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By Tanika White and Tanika White,SUN STAFF | August 30, 2003
The school year will start two days late for students at six Baltimore schools because of problems getting the facilities ready to open. Dr. Samuel L. Banks High School, Abbottston Elementary School, The Stadium School and Highlandtown Elementary School No. 237 - all housed at the Dr. Samuel L. Banks Professional Development Center, 2500 East Northern Parkway - will open Thursday instead of Tuesday, when the rest of the city's public schools open....
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NEWS
By Justin Fenton, The Baltimore Sun | April 10, 2011
The two women came barreling down the street, wailing as they sprinted over the downtown light rail tracks and towards the crime scene in front of a barber shop. "Please tell me [my brother's] not shot," one shouted, holding a cell phone. "Please tell me no. " A gruff police commander walked over. "How do you know he's been shot? We don't even know who it is," he said. After catching her breath, the woman replied, "It was on Facebook. " Just before 5 p.m. Saturday, police found a man shot several times inside the Focal Point barber shop in the 200 block of W. Saratoga St. Police identified the victim Sunday as Dwight Taylor, 25, confirming the women's fears.
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NEWS
By Justin Fenton, The Baltimore Sun | April 10, 2011
The two women came barreling down the street, wailing as they sprinted over the downtown light rail tracks and towards the crime scene in front of a barber shop. "Please tell me [my brother's] not shot," one shouted, holding a cell phone. "Please tell me no. " A gruff police commander walked over. "How do you know he's been shot? We don't even know who it is," he said. After catching her breath, the woman replied, "It was on Facebook. " Just before 5 p.m. Saturday, police found a man shot several times inside the Focal Point barber shop in the 200 block of W. Saratoga St. Police identified the victim Sunday as Dwight Taylor, 25, confirming the women's fears.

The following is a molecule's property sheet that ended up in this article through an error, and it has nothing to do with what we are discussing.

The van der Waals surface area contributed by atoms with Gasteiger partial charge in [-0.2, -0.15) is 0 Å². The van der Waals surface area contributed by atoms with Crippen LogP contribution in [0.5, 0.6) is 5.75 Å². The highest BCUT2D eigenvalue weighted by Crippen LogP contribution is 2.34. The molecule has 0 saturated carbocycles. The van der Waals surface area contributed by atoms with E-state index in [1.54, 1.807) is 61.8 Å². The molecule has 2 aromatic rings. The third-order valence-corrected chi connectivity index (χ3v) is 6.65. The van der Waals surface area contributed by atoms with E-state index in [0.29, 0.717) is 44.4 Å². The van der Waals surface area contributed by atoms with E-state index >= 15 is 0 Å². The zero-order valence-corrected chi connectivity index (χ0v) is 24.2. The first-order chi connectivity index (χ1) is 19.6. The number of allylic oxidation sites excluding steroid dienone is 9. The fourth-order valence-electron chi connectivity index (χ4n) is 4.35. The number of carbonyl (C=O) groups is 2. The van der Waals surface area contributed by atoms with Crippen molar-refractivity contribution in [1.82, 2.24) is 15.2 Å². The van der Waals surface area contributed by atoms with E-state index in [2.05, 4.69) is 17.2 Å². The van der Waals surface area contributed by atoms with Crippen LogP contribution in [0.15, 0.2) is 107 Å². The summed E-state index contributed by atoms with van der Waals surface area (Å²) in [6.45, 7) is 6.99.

NEWS
By SARA NEUFELD and SARA NEUFELD,SUN REPORTER | March 29, 2006
A divided Baltimore school board voted last night to shutter the Southwestern and Dr. Samuel L. Banks high school complexes and Elmer A. Henderson Elementary School this summer, the first among 16 school building closures planned over the next two years. The votes came as the chairman of the committee that made the closure recommendations changed course and pleaded with the school board not to move Banks High to the campus of Thurgood Marshall Middle and High Schools. The chairman, Michael Carter, told the board that by voting for the proposal, "you truly don't have the best interest of my children at stake."
NEWS
BY A SUN STAFF WRITER | June 23, 2003
Nearly everyone agreed that a drastic change was needed at Northern High School, a place that recently had come to symbolize all that was wrong with the city's neighborhood high schools. The school, which had been through four principals in five years, had gang-related violence and nearly as many dropouts as graduates. The teaching staff felt powerless. So last summer administrators decided to do something just short of shutting the doors. They created four schools by dividing the building into two facilities and creating two additional small high schools in different locations.
NEWS
By SARA NEUFELD and SARA NEUFELD,SUN REPORTER | March 29, 2006